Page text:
"The Palais des Nations is an important element of the heritage of Geneva and of Switzerland, but also of all Member States of the United Nations, and we have the duty to preserve and modernize it."
Michael Møller, UNOG Director-General
On 27 December 2013, UN Member States decided to allocate the funds for the planning phase of the Strategic Heritage Plan of the United Nations Office at Geneva, with construction work starting in 2017 and completion expected in 2023. (See press release
A new film about the work of the Strategic Heritage Plan (SHP) project at the United Nations Office at Geneva has been created. The film presents an overview of the SHP project which aims to renovate the facilities at the Palais des Nations in Geneva and to build a new building on the premises. Building code compliance and greater accessibility for persons with disabilities are among the key objectives of the project.
SHP News letters
Objectives, benefits and challenges
- Building code compliance
- Accessibility for persons with disabilities
- Reduced energy costs
- Upgrade IT, broadcast and congress systems
- Flexible, functional, optimize interior and conference spaces
- Heritage preservation
- Deliver within budget and on schedule
- Business and operational continuity
- Safer buildings for occupants, rectification of fire safety violations, adequate fire escape and egress routes, and total asbestos removal
- Accessibility and technologies for persons with disabilities
- Greater energy efficiencies and reduced long-term maintenance cost
- More efficient conference facilities
- 25 % office space efficiency gains
- Additional workplaces will allow the termination of expensive commercial leases
- Overall cost avoidance for the leases of the premises outside of the Palais des Nations
- Preservation of the historic site
- Maintain schedule and budget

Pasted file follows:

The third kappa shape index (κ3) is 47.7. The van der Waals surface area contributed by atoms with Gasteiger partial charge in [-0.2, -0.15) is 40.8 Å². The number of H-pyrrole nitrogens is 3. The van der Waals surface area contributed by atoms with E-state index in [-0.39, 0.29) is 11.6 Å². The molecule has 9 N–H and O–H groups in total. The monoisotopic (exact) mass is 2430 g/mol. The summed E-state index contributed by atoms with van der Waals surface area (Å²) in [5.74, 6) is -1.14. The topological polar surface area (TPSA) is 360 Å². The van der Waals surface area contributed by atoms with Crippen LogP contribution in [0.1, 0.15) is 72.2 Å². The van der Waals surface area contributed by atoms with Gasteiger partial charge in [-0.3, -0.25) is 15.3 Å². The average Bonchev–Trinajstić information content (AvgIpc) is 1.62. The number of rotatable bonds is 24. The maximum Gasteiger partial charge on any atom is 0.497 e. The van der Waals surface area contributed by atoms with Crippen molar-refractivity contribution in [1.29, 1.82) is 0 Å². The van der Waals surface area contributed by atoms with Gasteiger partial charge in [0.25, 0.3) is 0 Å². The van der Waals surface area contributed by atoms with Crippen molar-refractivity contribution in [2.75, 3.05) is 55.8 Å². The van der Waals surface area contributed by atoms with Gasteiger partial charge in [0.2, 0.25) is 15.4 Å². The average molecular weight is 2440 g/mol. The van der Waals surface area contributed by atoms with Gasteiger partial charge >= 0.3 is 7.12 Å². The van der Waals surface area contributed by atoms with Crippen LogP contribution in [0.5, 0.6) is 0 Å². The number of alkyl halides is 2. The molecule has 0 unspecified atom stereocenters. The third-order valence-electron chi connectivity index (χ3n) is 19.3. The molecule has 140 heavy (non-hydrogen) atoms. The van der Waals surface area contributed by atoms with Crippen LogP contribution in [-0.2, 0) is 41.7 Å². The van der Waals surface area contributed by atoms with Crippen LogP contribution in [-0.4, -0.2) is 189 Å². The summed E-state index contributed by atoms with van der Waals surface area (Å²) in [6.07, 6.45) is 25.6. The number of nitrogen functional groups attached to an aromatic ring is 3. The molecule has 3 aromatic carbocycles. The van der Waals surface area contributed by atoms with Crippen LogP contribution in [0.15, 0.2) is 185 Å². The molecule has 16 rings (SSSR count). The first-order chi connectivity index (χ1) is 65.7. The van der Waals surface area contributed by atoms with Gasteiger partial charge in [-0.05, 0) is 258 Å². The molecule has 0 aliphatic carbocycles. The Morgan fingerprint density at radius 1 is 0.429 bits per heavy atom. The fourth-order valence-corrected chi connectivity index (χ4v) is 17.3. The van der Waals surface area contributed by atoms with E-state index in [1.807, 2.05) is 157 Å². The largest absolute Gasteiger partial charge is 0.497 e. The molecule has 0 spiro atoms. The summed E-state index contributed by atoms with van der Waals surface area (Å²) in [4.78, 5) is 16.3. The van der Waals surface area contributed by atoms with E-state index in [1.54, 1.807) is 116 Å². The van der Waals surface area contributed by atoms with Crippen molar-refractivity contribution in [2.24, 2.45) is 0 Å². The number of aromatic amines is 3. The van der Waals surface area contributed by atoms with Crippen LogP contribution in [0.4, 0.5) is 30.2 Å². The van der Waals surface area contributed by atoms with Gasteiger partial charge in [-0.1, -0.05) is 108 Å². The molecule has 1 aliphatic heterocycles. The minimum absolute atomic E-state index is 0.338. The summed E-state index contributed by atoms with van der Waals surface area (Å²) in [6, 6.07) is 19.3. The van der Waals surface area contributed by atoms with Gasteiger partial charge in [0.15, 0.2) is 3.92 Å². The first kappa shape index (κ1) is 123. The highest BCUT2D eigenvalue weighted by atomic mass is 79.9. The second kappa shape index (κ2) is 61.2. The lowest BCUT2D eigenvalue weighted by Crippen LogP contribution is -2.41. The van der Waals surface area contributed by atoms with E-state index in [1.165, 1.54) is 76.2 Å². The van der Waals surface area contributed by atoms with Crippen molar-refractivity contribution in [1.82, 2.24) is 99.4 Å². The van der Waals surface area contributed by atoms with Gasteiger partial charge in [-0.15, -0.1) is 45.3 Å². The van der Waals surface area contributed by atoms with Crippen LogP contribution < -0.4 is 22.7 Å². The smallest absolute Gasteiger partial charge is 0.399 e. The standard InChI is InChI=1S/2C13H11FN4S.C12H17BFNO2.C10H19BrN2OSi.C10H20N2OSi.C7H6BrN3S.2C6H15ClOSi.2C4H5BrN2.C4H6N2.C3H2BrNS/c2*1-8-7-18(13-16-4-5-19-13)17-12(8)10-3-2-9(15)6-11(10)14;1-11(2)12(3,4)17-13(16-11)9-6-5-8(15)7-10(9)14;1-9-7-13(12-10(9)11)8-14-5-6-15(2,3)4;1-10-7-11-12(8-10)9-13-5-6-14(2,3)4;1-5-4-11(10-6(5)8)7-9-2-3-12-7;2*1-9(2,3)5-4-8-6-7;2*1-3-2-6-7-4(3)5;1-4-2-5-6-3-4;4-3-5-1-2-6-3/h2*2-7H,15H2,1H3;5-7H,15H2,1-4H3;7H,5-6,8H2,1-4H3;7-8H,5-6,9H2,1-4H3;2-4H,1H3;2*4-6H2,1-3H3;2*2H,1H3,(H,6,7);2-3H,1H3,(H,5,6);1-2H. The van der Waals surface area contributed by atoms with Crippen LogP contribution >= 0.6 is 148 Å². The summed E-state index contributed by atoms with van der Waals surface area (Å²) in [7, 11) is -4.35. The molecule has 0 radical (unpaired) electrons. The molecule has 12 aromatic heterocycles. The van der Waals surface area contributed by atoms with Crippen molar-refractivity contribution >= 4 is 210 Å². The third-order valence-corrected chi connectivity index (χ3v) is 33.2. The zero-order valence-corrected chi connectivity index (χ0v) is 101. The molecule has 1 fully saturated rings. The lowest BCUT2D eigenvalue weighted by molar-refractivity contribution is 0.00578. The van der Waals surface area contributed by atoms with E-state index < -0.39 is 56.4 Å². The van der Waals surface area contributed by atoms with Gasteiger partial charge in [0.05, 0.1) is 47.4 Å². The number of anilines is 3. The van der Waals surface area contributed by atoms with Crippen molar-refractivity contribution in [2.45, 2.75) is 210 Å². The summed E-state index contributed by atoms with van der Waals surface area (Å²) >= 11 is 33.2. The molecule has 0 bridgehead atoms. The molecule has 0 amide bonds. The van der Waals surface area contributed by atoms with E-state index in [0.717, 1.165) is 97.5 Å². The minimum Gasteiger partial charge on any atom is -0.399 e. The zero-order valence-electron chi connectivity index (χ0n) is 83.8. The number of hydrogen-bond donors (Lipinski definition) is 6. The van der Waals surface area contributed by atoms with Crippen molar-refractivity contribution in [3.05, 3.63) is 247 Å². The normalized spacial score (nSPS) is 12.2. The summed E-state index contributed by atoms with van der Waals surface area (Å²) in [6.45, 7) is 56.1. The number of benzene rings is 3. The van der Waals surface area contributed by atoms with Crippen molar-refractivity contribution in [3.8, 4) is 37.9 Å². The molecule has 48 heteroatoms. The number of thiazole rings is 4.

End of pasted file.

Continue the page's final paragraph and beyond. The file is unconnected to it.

- Flexible work arrangements
- Multi-year account
- Contracting arrangements
- Change orders
- Operational continuity during construction
- Managing change
The Palais des Nations, originally built for the League of Nations, is the largest United Nations conference centre in Europe. It is comprised of a historic building complex constructed between 1929 and 1938, and expanded in the 1950s, with a conference facility and office tower, the E building, added in 1973.
Every year the Palais des Nations is host to more than 60,000 delegates participating in conferences as well as over 140,000 visitors to the building complex.
In addition, work was carried out for energy saving measures made possible by a generous donation of 50 million Swiss Francs from Switzerland, the host country. The related works included repairs to parts of the roof and some of the windows, optimization of lighting, installation of solar panels, replacement of certain ventilation units and upgrading of the building management system.
Switzerland has also enabled the renovation of the Delegates' Lounge (2003 - 2006) and several Member States have contributed in recent years to the renovation of several conference rooms at the Palais des Nations, including Spain, Kazakhstan, Azerbaijan, Lithuania, Morocco, Romania and France.
Reports of the Secretary-General on the "Strategic Heritage Plan"
Related United Nations General Assembly resolutions
Palais des Nations photo gallery